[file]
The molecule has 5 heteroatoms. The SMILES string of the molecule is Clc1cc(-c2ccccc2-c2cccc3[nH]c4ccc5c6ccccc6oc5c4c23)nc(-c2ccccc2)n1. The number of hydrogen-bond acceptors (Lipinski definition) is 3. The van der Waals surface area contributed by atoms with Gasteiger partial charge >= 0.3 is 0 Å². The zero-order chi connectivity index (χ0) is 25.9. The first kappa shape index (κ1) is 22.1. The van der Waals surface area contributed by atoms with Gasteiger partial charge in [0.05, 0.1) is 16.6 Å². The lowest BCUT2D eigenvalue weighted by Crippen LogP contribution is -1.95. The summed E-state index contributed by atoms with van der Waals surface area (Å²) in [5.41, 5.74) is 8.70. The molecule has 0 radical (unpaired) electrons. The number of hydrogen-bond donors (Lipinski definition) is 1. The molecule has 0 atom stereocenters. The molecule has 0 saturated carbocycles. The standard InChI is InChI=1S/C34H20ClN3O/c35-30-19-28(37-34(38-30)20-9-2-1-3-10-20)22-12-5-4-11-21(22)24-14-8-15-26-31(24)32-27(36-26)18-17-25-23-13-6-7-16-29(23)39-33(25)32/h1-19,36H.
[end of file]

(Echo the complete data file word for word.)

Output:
The molecule has 5 heteroatoms. The SMILES string of the molecule is Clc1cc(-c2ccccc2-c2cccc3[nH]c4ccc5c6ccccc6oc5c4c23)nc(-c2ccccc2)n1. The number of hydrogen-bond acceptors (Lipinski definition) is 3. The van der Waals surface area contributed by atoms with Gasteiger partial charge >= 0.3 is 0 Å². The zero-order chi connectivity index (χ0) is 25.9. The first kappa shape index (κ1) is 22.1. The van der Waals surface area contributed by atoms with Gasteiger partial charge in [0.05, 0.1) is 16.6 Å². The lowest BCUT2D eigenvalue weighted by Crippen LogP contribution is -1.95. The summed E-state index contributed by atoms with van der Waals surface area (Å²) in [5.41, 5.74) is 8.70. The molecule has 0 radical (unpaired) electrons. The number of hydrogen-bond donors (Lipinski definition) is 1. The molecule has 0 atom stereocenters. The molecule has 0 saturated carbocycles. The standard InChI is InChI=1S/C34H20ClN3O/c35-30-19-28(37-34(38-30)20-9-2-1-3-10-20)22-12-5-4-11-21(22)24-14-8-15-26-31(24)32-27(36-26)18-17-25-23-13-6-7-16-29(23)39-33(25)32/h1-19,36H.